The next morning we woke up in the dark, a rule we now had to live by if we wanted to accomplish our miles every day, but neither of us was upset. There was a new pep in our step that I hadn’t felt in a long time. We weren’t bitching during climbs or rushing past views, we were smiling a lot. The Continetal Divide Trail actually came up in conversation and neither of us balked at the idea of it. I felt genuinely happy and excited to be exactly where we were at that point in time, happy to be hiking and moving and seeing. This feeling is still with me as I write this and it was with me every day in between. That day we ran back into our Canadian friend, Hot Water and hiked around him all day. We camped that night in a little gully with wide open skies filled with stars. We hiked fast and efficiently and actually made it into camp earlier than we had planned. We would have gone further if there had been campsites within a couple of miles. Another early morning, another long day, another great hike. We leapfrogged this French hiker named Hardcore and his dog, Luna, all day. Luna took a liking to us (me) and whenever she say us she would pull at her leash frantically until she was within petting distance. By the end of the day we were within view of Castle Crags State Park, and we stopped for dinner on some ledges with a dramatic view of the granite spires. Hardcore and Luna showed up and Luna, who was attached to Hardcore’s pack while he set up camp, casually wandered around the pack in our direction until she was within sprinting distance of us and then lunged, pulling the pack along behind her. She is the cutest pup.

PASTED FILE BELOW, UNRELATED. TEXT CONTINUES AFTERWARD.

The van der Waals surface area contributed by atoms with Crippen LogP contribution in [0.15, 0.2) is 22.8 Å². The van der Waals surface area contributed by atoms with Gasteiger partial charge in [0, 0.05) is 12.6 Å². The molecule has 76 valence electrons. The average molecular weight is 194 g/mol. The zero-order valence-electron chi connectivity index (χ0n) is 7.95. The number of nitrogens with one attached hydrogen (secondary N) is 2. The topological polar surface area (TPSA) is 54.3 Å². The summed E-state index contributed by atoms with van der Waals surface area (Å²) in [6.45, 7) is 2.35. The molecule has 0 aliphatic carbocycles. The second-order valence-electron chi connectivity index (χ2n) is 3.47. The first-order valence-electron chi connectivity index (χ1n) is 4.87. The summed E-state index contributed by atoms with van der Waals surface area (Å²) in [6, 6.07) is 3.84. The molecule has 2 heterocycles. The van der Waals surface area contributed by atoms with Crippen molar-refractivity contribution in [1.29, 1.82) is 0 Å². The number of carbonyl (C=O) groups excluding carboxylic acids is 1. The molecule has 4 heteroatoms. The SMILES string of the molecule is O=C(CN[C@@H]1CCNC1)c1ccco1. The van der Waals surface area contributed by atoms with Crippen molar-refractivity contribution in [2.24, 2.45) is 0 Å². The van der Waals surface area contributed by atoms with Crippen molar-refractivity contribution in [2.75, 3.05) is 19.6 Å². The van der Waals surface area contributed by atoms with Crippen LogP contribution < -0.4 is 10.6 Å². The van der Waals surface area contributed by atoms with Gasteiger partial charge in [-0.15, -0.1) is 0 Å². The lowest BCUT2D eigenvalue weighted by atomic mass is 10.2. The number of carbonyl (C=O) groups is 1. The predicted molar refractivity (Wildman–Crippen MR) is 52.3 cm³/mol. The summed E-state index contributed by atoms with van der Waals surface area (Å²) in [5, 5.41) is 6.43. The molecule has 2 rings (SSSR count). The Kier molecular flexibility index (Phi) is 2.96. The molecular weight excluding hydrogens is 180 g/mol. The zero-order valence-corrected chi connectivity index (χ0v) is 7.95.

We kept hiking that night until we made it to a wooded saddle where there was camping. This spot put us within striking distance of Mount Shasta the next day for another nero. 

What is it that causes there to be a change in your attitude, is it something in the wind, a subtle unpercievable shift? Seemingly overnight both Kyle and I were smiling more, taking deep breaths of the slightly smoky air, stopping to stare around at the mountains on every side. There have been so many moments on this hike where I have wished for it to be over, so of course, now that we are so close to the end, I am beginning to have heartache. I am missing the trail before it is even gone. I was convinced I wasn’t going to feel this way, that I was going to be ready to return to real life, but just like that everything is good and I don’t want to leave. 

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As Edward Abbey said, "An indoor life is the next best thing to a premature burial."

2 thoughts on “Love Is In The Air

  1. Thank you once again for sharing your saga. It has really been an experience for me. I hope you have a wonderful day in Shasta.

  2. Your 78 year old grandma hiked ten miles today up to lake serene it was gorgeous. We were being wowed by your 53 mile hike but it felt good to be out in the woods. You are in our neck of the woods now and definitely on the home stretch I can imagine there are some mixed feelings. Way to go!